See what I did there?
Whatever. Dad jokes are funny.
Being charged with and arrested for BWI is not, though. Boating while under the influence is a serious offense. In fact, the laws got a little stricter on October 1, 2019, in Maryland for repeat offenders.
Steeper penalties for repeat offenders
It doesn’t matter if you’ve been pulled over on the highway or stopped by the state police on the waterways of Maryland, a repeat DUI offender will now face much steeper penalties. The new penalties are as follows:
- The maximum prison sentence is now five years if you commit vehicular homicide while under the influence
- Jail time is doubled to 10 years for repeat drunk driving/operating offenders with prior convictions
- If convicted of BWI with a minor (under 18) aboard the vessel, the sentence comes with one year in prison on a first conviction and two years in prison on a second conviction
Maryland alcohol-related boating statistics
The latest data available for boating accidents related to alcohol from the United States Coast Guard is for the 2018 calendar year. These statistics were released in August 2019. According to the data, 10 accidents involved alcohol use; 5 people were injured, and 5 people died.
When you compare these numbers with those from 2017, there are some differences. There were 16 accidents caused by alcohol use that year, with three deaths, and 17 injuries stemming from those accidents. 2015 was the deadliest year of the last four years in Maryland with eight deaths attributed to alcohol use while boating.
Understanding Maryland boating laws
If you are planning on buying or renting a boat in Maryland it’s imperative that you understand the state’s boating laws. Some of the most important boating laws on the books include the following:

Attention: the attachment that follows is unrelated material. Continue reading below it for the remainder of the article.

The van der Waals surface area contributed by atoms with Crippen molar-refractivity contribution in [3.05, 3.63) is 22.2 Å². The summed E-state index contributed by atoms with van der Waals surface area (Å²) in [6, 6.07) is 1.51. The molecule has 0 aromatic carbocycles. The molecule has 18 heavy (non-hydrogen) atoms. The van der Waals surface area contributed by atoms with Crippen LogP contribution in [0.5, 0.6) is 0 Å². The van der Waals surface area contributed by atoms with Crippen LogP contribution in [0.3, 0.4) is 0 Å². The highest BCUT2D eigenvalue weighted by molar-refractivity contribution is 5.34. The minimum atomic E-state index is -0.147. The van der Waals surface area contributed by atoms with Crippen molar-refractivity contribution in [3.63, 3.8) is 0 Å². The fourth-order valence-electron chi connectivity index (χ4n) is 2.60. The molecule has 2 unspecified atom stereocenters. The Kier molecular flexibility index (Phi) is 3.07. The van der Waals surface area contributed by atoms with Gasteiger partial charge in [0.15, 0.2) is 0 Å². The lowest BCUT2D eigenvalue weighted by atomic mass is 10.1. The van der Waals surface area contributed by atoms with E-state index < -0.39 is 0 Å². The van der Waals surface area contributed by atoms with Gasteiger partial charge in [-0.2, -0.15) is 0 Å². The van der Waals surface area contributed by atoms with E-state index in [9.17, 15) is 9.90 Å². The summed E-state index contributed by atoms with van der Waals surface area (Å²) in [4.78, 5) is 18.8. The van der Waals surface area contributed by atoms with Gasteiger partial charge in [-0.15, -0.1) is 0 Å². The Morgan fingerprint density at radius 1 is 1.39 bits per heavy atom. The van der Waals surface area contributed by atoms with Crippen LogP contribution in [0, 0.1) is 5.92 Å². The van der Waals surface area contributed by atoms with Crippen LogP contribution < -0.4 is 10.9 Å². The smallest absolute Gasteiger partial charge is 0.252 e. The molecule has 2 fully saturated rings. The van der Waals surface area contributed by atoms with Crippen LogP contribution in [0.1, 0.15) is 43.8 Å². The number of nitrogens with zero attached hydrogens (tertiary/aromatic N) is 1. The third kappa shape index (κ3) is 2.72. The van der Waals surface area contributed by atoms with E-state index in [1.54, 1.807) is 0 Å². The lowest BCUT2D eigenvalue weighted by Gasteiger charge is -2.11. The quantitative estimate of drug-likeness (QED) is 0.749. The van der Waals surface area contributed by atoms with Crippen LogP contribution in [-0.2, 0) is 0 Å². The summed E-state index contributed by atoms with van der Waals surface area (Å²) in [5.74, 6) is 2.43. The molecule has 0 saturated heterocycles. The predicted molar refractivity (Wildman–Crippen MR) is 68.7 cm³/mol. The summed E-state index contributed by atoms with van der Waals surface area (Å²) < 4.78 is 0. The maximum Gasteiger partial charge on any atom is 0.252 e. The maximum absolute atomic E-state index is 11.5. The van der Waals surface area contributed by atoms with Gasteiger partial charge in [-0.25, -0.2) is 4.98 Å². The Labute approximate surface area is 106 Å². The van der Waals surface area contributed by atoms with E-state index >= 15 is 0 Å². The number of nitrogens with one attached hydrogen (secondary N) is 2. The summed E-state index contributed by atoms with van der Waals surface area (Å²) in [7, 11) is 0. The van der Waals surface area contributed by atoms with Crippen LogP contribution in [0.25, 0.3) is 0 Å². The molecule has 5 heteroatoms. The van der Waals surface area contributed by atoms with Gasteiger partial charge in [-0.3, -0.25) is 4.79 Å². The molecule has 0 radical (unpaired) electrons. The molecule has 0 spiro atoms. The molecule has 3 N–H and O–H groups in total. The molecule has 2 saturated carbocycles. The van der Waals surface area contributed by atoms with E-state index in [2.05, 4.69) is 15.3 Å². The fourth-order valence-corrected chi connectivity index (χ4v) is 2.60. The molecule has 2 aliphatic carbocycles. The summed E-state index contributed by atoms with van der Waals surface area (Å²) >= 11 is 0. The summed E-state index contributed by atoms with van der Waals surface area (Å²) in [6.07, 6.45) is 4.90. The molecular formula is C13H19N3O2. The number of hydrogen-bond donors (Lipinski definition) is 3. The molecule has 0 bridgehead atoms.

- Be at least 16 years of age and hold a certificate of boating safety
- Have at least one personal flotation device (PFD) on the vessel for every passenger
- All passengers under the age of 13 must wear a PFD at all times
- The vessel must have a title and be registered with the Maryland Department of Natural Resources
- Carry a Certificate of Number each and every time you operate the vessel
- Only operate your personnel watercraft during daylight hours and never at night
- Operate the vessel at no more than six knots when within 100 feet of another vessel, a bridge, a pier, people in the water, or an abutment
- Never operate your vessel under the influence of drugs or alcohol of any kind
- Obey the navigational laws at all times
Facing charges of DUI for the first, second, third, or subsequent time is not easy. It’s a difficult situation to be in and one that can lead to the loss of your license for the rest of your life. You might also have difficulty holding a job. It’s imperative that you speak with an experienced Annapolis DUI defense attorney about your case from the office of Drew Cochran, Attorney at Law. We also have an office in Ellicott City to better serve you. Call our office at 410-777-8103 or complete a contact form to schedule a consultation.
And remember – Keep Calm, and Call Drew.